Yeah, there was no bubble in Texas last time. We bought our home for $120K in 2007 and it only dropped to $105K at it’s lowest. Now it’s worth $205K, says Zillow. Pretty decent increase but still very affordable. It’s small, close to schools, lake, golf courses and shopping in a DFW suburb.

      This makes me wonder if Texas (or at least my area) would see only a small drop because though the increase is significant percentage wise, many areas still have affordable homes in relation to incomes. It seems like homes were undervalued to begin with in Texas metro ‘burbs.

      I don’t know about Denver. It’s pricier than Texas metros.

  41. Micheal Engel says:

    1) Putin & XI signed a trade deal and a weapon deal with Iran.
    2) Putin & Xi can prevent a much stronger Iran (+ proxies) from an attack on Israel.
    3) In order to survive Israel will have to switch sides and to follow Putin
    and Xi diktat.
    4) Bob Lighthizer don’t get it.

  42. Heinz says:


    Can you clue us in to how your censorship filter work. From time to time my comments go to ‘moderation’ status and then ‘disappear’ from comments.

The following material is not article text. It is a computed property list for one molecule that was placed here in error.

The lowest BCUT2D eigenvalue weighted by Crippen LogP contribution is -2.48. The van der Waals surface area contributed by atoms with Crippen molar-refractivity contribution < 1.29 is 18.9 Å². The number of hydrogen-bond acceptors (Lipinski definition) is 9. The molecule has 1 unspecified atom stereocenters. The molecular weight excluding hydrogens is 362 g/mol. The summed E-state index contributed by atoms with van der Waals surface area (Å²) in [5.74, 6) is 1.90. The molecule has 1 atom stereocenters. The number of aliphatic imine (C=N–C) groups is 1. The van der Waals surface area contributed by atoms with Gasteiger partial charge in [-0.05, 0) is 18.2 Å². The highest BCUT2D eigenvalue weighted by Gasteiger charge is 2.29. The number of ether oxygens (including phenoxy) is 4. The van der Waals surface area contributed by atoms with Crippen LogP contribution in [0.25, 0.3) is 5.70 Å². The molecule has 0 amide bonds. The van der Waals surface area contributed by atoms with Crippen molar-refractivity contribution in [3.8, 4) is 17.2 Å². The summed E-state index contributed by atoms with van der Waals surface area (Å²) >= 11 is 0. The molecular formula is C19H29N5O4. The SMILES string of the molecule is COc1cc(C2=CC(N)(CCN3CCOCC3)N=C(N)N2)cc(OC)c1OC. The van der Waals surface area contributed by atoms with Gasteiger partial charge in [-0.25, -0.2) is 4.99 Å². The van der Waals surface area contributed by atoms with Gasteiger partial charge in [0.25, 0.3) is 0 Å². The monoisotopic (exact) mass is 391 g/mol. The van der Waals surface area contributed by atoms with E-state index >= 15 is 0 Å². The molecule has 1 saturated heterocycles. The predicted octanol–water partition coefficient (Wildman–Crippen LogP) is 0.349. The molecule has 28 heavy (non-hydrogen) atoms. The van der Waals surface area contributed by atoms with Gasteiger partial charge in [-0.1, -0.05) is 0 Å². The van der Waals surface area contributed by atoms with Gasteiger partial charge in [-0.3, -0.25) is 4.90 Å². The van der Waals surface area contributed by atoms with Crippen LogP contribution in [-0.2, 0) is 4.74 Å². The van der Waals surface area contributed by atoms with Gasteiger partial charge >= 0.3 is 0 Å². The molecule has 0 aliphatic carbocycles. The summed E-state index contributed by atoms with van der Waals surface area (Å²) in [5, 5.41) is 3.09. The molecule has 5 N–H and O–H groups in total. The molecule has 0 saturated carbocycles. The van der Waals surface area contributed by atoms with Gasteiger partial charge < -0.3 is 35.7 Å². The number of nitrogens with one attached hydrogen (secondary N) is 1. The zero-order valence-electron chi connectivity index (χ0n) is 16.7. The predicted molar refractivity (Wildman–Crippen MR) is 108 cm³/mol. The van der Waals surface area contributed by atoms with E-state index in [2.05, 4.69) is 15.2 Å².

Some of us spend quite a bit of time and thought on our comments and it is a waste to seem them censored away without a known reason.

    If we knew your hot button keywords that kill comments then we wouldn’t bother tangling with your filter.

    • Wolf Richter says:


      I understand your frustration.

      But if I feel that you use my site to spread falsehoods or these insidious “doubts” that are now being used about Covid, vaccinations, deaths, and other things — whether it’s in question format or in a statement or in some other form — I hit the immediate delete button. I’m totally out of patience with that sort of thing. You can believe whatever you want, but you cannot use my site to spread those believes. Too many Americans have needlessly died, and too many have needlessly gotten terribly sick and now have long-term issues because people didn’t take this shitty virus seriously. And if you want to say that this is no big deal, or that it’s all a hoax, or just a blip, or whatever, fine with me, but not here.

      • Heinz says:

        That is fine, you can decipher and interpret the meaning of such comments any way you wish and delete away– it is your platform after all. My frustration, and perhaps of others, is that what you decide is fit or not seems at times arbitrary. When you delete without explanation it leaves me guessing.

        So therefore, anything that does not fit the approved mainstream narrative of the pandemic is off limits. I understand and will avoid antagonizing you in future.